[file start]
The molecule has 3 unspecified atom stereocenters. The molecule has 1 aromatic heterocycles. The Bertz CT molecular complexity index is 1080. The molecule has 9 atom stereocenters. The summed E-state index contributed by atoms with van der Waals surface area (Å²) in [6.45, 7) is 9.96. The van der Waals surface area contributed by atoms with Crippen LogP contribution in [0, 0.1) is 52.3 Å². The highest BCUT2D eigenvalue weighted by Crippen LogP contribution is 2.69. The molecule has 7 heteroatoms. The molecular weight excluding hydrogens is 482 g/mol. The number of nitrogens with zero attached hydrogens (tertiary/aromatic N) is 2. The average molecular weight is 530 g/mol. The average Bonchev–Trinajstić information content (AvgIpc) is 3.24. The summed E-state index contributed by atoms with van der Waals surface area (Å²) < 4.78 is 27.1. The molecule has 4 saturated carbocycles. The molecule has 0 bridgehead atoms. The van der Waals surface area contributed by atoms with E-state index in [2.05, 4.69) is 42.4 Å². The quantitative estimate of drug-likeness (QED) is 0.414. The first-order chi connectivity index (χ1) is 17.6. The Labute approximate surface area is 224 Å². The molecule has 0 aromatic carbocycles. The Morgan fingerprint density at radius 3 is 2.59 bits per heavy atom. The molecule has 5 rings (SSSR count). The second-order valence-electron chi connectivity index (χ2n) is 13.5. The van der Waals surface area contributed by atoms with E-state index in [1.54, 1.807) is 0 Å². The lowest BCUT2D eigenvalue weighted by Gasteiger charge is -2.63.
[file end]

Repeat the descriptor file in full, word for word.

The molecule has 3 unspecified atom stereocenters. The molecule has 1 aromatic heterocycles. The Bertz CT molecular complexity index is 1080. The molecule has 9 atom stereocenters. The summed E-state index contributed by atoms with van der Waals surface area (Å²) in [6.45, 7) is 9.96. The van der Waals surface area contributed by atoms with Crippen LogP contribution in [0, 0.1) is 52.3 Å². The highest BCUT2D eigenvalue weighted by Crippen LogP contribution is 2.69. The molecule has 7 heteroatoms. The molecular weight excluding hydrogens is 482 g/mol. The number of nitrogens with zero attached hydrogens (tertiary/aromatic N) is 2. The average molecular weight is 530 g/mol. The average Bonchev–Trinajstić information content (AvgIpc) is 3.24. The summed E-state index contributed by atoms with van der Waals surface area (Å²) < 4.78 is 27.1. The molecule has 4 saturated carbocycles. The molecule has 0 bridgehead atoms. The van der Waals surface area contributed by atoms with E-state index in [2.05, 4.69) is 42.4 Å². The quantitative estimate of drug-likeness (QED) is 0.414. The first-order chi connectivity index (χ1) is 17.6. The Labute approximate surface area is 224 Å². The molecule has 0 aromatic carbocycles. The Morgan fingerprint density at radius 3 is 2.59 bits per heavy atom. The molecule has 5 rings (SSSR count). The second-order valence-electron chi connectivity index (χ2n) is 13.5. The van der Waals surface area contributed by atoms with E-state index in [1.54, 1.807) is 0 Å². The lowest BCUT2D eigenvalue weighted by Gasteiger charge is -2.63.